Everbright 'fat finger' error sparks mad rally in Shanghai
Trading in mainland brokerage suspended after input blunder places order for 3 billion shares and sends stocks soaring amid copycat spree
Millions of mainland equity investors took a roller-coaster ride yesterday after an apparent "fat finger" trading error by China Everbright Securities which may have caused multibillion-yuan losses.
As a result of the trade, the Shanghai Composite Index surged about 6 per cent in two minutes before the end of the morning session. Sixteen major stocks rose by the 10 per cent daily limit, leaving investors and traders to guess at what was behind the strong rally.
Sources said a trader with Everbright was supposed to buy 30 million shares for the brokerage's exchange-traded fund. Instead, he mistakenly placed an order to buy 30 million lots, or three billion shares.
The "fat finger" trade - so named when someone presses the wrong key when inputting data - cost Everbright an extra 3 billion yuan. The trade attracted more than 3 billion yuan of copycat buying from other institutions on speculation that some major announcement was forthcoming.
"The incident could be written into the annals of China's stock market," said Dong Jun, a hedge fund manager. "Those who followed Everbright's irrational buying have paid a big price."
A trader with a Shanghai-based brokerage said his company, hoping to chase a short-term gain, increased its purchases of shares. The market was rife with speculation that the sudden surge was in response to incentives to be rolled out soon by the market regulator.
Trading in Everbright Securities was suspended in the afternoon after it admitted a problem had occurred in its "arbitrage system".
The China Securities Regulatory Commission said that the cause of the mistake was still unknown, and it would investigate the erroneous trade.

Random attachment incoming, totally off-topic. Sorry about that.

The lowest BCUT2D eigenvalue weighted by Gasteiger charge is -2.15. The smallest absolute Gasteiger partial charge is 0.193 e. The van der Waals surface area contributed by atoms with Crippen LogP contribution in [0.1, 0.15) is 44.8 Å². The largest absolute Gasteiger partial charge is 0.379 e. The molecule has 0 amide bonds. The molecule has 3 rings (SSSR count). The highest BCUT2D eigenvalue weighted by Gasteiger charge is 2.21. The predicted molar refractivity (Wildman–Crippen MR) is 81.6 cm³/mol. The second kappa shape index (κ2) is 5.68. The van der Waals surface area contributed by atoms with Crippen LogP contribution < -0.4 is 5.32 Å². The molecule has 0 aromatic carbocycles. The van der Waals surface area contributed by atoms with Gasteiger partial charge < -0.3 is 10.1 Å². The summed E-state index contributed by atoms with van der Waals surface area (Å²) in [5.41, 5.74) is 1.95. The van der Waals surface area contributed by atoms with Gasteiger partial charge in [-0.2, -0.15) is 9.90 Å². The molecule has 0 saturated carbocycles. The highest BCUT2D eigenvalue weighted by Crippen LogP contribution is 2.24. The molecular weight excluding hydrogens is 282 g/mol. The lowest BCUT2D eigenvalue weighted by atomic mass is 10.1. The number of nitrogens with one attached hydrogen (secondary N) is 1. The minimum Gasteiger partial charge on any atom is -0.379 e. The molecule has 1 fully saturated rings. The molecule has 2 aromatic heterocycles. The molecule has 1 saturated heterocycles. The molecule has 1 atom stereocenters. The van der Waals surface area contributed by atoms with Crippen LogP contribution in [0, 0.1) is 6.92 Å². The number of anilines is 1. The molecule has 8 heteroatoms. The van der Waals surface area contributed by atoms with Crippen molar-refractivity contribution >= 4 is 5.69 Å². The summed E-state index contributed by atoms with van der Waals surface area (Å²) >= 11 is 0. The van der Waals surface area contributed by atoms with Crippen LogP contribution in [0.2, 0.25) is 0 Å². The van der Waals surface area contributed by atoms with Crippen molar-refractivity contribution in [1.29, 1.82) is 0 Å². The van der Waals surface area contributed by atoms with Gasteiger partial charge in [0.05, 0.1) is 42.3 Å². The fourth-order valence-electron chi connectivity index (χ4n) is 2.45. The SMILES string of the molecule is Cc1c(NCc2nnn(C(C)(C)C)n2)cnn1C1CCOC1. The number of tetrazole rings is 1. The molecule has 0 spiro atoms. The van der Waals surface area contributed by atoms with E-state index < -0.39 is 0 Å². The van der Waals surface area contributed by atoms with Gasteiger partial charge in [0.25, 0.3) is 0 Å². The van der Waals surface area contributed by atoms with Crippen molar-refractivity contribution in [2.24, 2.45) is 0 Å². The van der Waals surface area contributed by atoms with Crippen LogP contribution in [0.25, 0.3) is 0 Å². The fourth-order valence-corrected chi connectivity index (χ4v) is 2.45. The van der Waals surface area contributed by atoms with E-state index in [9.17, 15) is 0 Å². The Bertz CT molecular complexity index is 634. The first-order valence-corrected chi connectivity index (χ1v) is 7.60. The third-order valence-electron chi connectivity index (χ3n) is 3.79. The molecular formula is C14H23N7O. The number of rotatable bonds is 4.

Mainland investors have been shunning the slumbering stock market for several months, discouraged by worries about worsening economic and corporate performance.
The number of stock trading accounts containing funds has dropped by more than two million since June 2011, to 54.4 million, according to Bloomberg data.
"The trading error showed that the market can be easily driven up by 6 per cent with a capital base of only 7 billion yuan," Gan Hua, a veteran retail investor, said. "This situation is more than a joke, and the regulator needs to spend time understanding the lesson."
Everbright applied to the Shanghai Stock Exchange to cancel the erroneous trade, but the exchange said in a statement all intraday trades yesterday were valid.
Everbright, the mainland's ninth-largest brokerage, came in for heavy criticism from investors, with some accusing it of manipulating the market.
A brokerage source said Everbright's "arbitrage system" had yet to pass through the internal "risk control" testing process.
Analysts said the "fat finger" trade could further depress the already weak A-share market, which has fallen 8.8 per cent this year.
Fat Finger Trades
January 2013: US natural gas futures slide 9 per cent to a three-month low, with the fall blamed on a glitch in an electronic trading programme.
September 2012: Brent oil futures worth US$1.4 billion plunge in a four-minute dive after an erroneous trade set off a slew of automatic computer trades.
August 2012: A trading blunder at Knight Capital Group left the firm nursing a US$440 million loss after just 45 minutes in the wake of a flurry of mistaken trades.
January 2011: Prices on US Treasury bonds slide after a US$6 billion sell order is placed in what traders claimed was a clerical error.
May 2010: The well-documented "flash crash" wipes 1,000 points from the Dow Jones Industrials Average in minutes after an erroneous US$4.1 billion sell order triggered a flood of automatic computer trades.